Gardinene vi ser på disse balkongene er laget i plast eller nylon, for å kunne stå i mot dårlig vær og kraftige regnbyger.
Gardinene vi ser på disse balkongene er laget i plast eller nylon, for å kunne stå i mot dårlig vær og kraftige regnbyger.

Hvordan få best mulig brannsikkerhet i eksisterende bygningsmasse?

Ved at byggeregler og krav stadig forbedres, er det ingen tvil om at brannsikkerheten øker og forbedres på en måte som beskytter liv, eiendommer og miljøet. Nylig innført lovgivning kan i de fleste land gjøre at de ytelseskravene som allerede eksisterer, blir delvis ignorert. Dette kan hovedsakelig skyldes vanskeligheter med forundersøkelser, problemer i forhold til kostnadseffektivitet samt den generelle kompleksiteten i problemstillingene. Spørsmålet er; hvordan kan disse hullene fylles mer effektivt?

Publisert Sist oppdatert

The Grenfell Tower Scenario

We can begin this discussion by referring to the actually effective ways that this issue has been handled. If we look at the United Kingdom, post Grenfell fire has not been like before that tragedy took place. It was one of the major incidents that led to an equally major amendment in the codes and regulations. As tragic as this incident has been, as good the change it has brought up upon the fire safety importance and the awareness that followed. People now realize how much of a factor that a simple cladding system can play and how much damage it can bring in terms of lives and properties.

Backtracking New Regulations

However, Grenfell Tower fire not only resulted in introducing new legislations, it has also resulted in backtracking those codes. Buildings with similar cladding as that used in Grenfell were now required to change and adapt to the new regulations. This gave rise to a nationwide campaign of surveys, testing, and removal of that type of cladding. The retrofits that took and are taking place came along with a huge bill to both the government and the owners, but that’s a discussion for another day. So, will it always require a disaster as huge as the Grenfell one for us to reconsider the issues we currently have and address them accordingly? I hope that’s not the case.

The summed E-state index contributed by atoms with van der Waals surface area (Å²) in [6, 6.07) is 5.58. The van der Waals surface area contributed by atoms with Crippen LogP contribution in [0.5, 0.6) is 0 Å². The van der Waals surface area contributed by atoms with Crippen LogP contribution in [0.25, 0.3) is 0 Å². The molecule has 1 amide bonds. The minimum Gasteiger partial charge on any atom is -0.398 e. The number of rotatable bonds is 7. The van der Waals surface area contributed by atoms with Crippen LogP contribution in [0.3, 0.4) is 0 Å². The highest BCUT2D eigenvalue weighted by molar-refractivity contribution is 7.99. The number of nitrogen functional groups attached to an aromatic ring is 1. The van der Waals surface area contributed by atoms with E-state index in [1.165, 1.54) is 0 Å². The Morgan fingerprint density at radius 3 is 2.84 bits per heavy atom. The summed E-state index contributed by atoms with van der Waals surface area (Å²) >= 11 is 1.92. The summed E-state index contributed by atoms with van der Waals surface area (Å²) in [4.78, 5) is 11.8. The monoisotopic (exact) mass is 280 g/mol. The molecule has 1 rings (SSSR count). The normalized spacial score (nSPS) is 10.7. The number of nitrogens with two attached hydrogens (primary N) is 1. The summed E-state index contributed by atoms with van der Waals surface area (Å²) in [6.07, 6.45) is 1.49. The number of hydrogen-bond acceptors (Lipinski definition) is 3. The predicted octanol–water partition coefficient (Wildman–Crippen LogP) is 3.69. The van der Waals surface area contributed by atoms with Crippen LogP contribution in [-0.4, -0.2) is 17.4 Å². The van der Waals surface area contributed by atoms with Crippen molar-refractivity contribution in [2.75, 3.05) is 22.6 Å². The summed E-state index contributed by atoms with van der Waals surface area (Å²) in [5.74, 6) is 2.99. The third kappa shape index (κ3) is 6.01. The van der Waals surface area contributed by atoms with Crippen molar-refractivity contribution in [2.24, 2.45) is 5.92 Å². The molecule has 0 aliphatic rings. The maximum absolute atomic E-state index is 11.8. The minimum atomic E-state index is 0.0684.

The Balance Between the Price Tag and the Effectiveness

This comes at an exceptionally high price tag. If we wait for the disaster to happen, people will most definitely lose their lives. And if we start surveying and studying our existing stock, shareholders will be paying a hefty price on a process that will take a long time and require a lot of manpower. A type of balance is needed.

Developed Countries

In countries that are developed enough to have an effective collation system of their existing building stock, the process is much easier and much more well-organized. A desktop review of the building construction licenses and permits can result in a preliminary understanding of how deep the problem can be. This can be then detailed to include a site review and surveys to understand the scale of the needed amendments and retrofits. The existence and continuous amendment of the current regulations can also play a major role in simplifying the process.

Other not-so-lucky Countries